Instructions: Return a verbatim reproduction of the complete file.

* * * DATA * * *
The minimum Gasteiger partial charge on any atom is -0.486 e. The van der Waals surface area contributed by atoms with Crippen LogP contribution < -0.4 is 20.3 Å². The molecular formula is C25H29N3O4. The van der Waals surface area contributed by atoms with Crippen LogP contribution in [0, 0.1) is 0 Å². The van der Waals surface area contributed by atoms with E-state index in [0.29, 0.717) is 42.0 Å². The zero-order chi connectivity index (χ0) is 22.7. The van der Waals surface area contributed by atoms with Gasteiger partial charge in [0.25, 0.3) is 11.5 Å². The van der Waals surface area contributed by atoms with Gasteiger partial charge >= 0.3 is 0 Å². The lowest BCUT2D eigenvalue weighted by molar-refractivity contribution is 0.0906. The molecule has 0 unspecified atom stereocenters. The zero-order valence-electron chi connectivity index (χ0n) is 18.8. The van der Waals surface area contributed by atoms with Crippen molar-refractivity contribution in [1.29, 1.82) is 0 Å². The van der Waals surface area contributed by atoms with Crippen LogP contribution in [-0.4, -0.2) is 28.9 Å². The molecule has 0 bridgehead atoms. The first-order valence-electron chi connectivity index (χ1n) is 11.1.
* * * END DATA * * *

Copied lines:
The minimum Gasteiger partial charge on any atom is -0.486 e. The van der Waals surface area contributed by atoms with Crippen LogP contribution < -0.4 is 20.3 Å². The molecular formula is C25H29N3O4. The van der Waals surface area contributed by atoms with Crippen LogP contribution in [0, 0.1) is 0 Å². The van der Waals surface area contributed by atoms with E-state index in [0.29, 0.717) is 42.0 Å². The zero-order chi connectivity index (χ0) is 22.7. The van der Waals surface area contributed by atoms with Gasteiger partial charge in [0.25, 0.3) is 11.5 Å². The van der Waals surface area contributed by atoms with Gasteiger partial charge >= 0.3 is 0 Å². The lowest BCUT2D eigenvalue weighted by molar-refractivity contribution is 0.0906. The molecule has 0 unspecified atom stereocenters. The zero-order valence-electron chi connectivity index (χ0n) is 18.8. The van der Waals surface area contributed by atoms with Crippen molar-refractivity contribution in [1.29, 1.82) is 0 Å². The van der Waals surface area contributed by atoms with Crippen LogP contribution in [-0.4, -0.2) is 28.9 Å². The molecule has 0 bridgehead atoms. The first-order valence-electron chi connectivity index (χ1n) is 11.1.